The top United Nations envoy in Haiti today hailed the reopening of a large number of schools in areas devastated by January’s earthquake as “a significant stage” in Government actions for a return to normality.
“I feel particularly bound to acknowledge the enormous efforts of parents to support their children during these difficult moments, as well as the dedication of the teachers who have helped the children overcome their psychological trauma,” Secretary-General Ban Ki-moon’s Special Representative Edmond Mulet said in a statement.
“This remarkable effort by the Haitian Government and people comes barely three months after the devastating earthquake. Since then Haitians have laboured without respite to remove the debris and to raise new structures that can serve as schools.”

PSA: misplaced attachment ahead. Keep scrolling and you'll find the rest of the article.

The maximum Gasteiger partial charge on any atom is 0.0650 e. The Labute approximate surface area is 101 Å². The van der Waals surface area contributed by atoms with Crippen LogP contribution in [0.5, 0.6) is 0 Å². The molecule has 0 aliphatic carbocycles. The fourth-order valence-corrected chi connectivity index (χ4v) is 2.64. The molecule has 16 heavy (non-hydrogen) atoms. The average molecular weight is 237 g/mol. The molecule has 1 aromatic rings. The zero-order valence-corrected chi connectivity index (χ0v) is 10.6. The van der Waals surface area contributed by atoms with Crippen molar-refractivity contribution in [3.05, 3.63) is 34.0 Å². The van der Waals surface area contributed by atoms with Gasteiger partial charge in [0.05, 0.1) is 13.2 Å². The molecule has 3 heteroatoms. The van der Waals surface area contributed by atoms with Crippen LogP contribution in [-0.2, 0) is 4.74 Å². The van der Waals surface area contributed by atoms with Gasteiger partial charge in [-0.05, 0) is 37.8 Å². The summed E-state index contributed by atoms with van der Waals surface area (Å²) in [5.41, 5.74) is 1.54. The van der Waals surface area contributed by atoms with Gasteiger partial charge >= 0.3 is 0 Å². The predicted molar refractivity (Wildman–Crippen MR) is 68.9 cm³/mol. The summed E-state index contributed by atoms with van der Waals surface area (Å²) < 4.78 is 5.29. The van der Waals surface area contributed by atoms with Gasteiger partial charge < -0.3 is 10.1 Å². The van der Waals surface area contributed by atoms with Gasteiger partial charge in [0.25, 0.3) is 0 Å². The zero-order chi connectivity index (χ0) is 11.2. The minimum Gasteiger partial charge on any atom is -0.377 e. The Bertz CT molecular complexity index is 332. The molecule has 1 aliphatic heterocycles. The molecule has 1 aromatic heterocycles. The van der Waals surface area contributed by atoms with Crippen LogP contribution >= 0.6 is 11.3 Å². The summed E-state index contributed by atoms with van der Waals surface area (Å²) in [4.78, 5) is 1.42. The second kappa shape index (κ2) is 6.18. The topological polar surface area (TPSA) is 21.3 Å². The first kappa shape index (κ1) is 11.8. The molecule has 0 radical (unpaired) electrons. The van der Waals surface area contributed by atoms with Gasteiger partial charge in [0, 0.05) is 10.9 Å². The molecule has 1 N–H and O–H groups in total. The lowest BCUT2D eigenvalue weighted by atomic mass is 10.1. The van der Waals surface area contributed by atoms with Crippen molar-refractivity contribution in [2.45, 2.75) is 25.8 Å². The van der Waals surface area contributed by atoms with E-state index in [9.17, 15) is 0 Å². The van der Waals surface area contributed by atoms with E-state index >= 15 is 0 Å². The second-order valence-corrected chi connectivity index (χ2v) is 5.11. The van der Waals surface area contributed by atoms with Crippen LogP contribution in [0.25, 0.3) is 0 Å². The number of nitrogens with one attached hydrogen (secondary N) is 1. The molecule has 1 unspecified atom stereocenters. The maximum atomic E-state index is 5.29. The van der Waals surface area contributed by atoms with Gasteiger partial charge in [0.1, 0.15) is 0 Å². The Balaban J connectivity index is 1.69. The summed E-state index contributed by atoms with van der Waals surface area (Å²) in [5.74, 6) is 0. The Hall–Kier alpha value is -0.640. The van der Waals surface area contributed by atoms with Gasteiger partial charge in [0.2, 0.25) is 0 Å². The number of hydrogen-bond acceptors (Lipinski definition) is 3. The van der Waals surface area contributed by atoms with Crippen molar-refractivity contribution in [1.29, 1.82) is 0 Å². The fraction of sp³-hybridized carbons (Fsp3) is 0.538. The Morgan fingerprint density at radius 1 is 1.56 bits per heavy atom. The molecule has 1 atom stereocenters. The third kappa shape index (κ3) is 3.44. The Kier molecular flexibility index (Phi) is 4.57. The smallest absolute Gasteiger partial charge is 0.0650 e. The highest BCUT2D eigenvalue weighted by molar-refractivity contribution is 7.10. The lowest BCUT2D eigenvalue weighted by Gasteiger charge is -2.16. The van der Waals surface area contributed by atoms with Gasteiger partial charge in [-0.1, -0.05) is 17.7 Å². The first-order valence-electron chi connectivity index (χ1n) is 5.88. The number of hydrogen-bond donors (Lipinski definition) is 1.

Some 38,000 students and 1,300 teachers and other education personnel were among the more than 200,000 people, including 101 UN personnel, killed by the 12 January quake, which also destroyed more than 4,000 schools as well as the Ministry of Education’s headquarters, according to the UN Children’s Fund (<"http://www.unicef.org/">UNICEF).
The UN Educational, Scientific and Cultural Organization (<"http://www.unesco.org/new/en/unesco/">UNESCO) and Haitian officials have already developed a special syllabus for 600,000 children that takes into account the trauma they suffered and the class time lost.
Mr. Mulet assured the Government and people of the continued support of the UN Stabilization Mission in Haiti (<"http://www.un.org/en/peacekeeping/missions/minustah/">MINUSTAH) “in these moments of great challenge to rebuild what has been destroyed.”
MINUSTAH has been on the ground since mid-2004 after then president Jean-Bertrand Aristide went into exile amid violent unrest. Currently there are more than 9,000 military and police personnel deployed and nearly 2,000 civilian staff.